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The noun almond, the name of a tree (Prunus amygdalus or dulcis) and its nut-like fruit, presents problems with pronunciation. In RP, as in older GA, the '-l-' is silent, like that in salmon. In traditional RP, the first vowel is the 'long' '-a-' like that in 'car' (IPA: /ɑː/), but variants with realizations further forward, like the '-a-' in 'all' (/ɔː/) or even that in 'cat' (/æ/) are recognized in LPD. To realize the '-l-' in almond is a spelling pronunciation, and may be frowned upon in some academic contexts.

Etymological note: the Normans brought almond with them, where the modern French amande had earlier forms amende, almende and alemande. The root appears to be the late Latin amandula or amandola (amygdala in classical Latin; the Old English name for the tree and fruit was amygdal. The amygdala is still a structure in the brain, and the adjective amigdaloid means'almond-shaped'). The Latin was preceded by the Greek άμυγδάλη, 'amygdālē'. OED (2020) suggests that "forms with initial al- in French (and hence in English) perhaps ultimately reflect contamination from the final syllable of the Latin word"; Wikipedia suggests that the initial 'al-' "may be due a confusion with the Arabic article al". Spain, with its past Islamic history, calls an almond almendra. The Italian is mandorla.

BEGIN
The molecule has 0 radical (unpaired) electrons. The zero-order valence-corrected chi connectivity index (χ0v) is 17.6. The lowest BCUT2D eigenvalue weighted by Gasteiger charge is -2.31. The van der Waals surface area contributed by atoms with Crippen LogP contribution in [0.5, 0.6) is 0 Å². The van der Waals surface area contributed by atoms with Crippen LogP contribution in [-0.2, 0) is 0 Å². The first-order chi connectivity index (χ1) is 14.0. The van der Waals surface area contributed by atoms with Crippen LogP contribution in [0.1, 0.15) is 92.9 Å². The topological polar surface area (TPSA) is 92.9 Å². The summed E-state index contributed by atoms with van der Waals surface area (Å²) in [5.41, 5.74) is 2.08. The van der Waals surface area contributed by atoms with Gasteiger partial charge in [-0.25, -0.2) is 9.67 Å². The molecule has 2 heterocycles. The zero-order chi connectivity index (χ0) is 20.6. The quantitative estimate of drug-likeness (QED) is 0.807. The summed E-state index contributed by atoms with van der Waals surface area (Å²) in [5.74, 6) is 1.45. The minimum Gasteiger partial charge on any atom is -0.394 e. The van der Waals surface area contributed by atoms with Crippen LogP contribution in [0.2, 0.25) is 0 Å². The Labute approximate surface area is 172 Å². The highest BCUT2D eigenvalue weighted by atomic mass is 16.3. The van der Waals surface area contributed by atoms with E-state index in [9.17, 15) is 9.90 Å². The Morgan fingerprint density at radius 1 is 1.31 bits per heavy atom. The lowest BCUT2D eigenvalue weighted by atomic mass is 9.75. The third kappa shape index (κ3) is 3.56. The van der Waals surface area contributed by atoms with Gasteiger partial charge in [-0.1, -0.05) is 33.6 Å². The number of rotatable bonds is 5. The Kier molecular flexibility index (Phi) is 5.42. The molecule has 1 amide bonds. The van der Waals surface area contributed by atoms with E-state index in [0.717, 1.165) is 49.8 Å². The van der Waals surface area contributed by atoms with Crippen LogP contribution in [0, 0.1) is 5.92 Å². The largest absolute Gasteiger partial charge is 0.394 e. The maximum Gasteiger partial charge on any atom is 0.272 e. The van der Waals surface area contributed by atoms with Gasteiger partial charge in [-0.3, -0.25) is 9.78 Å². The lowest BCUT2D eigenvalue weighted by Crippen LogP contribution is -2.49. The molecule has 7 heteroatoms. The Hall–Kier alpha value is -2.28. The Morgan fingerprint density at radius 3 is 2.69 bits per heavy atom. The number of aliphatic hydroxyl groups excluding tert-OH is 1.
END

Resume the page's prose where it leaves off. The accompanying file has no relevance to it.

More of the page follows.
Mandorla (in English, pronounced with the stress on the first syllable, 'MAN doorler, IPA: /ˈmæn dɔːr lə/, or, in a common variant, the second 'man-DOOrler, /mæn ˈdɔːr lə/) is also used for 'an almond-[or lens]-shaped frame in painting to contain the image of a holy figure's body'. This may most commonly be seen as containing a depiction of Christ in Majesty, the Virgin and Child, or the Resurrection.
    • There are two rivers called Almond in Scotland. (The name is an anglicized version of Amain, a Gaelic word for 'river'. As with the botanical almond, the '-l-' is silent, in both.)
      • The Lothian River Almond rises in Lanarkshire near Shotts, and then runs through West Lothian, traversing Livingstone, before entering Edinburgh and discharging into the Firth of Forth at Cramond, which is a Cumbric name meaning 'fort on the [river] Almond'.
      • The River Almond in Perth and Kinross rises near Loch Lednock and flows largely eastward until discharging into the River Tay near Scone and Perth. On the way, it forms the narrow valley of Glen Almond (Gleann Amain), which has given its name to the public school Glenalmond, formerly Trinity College Glenalmond.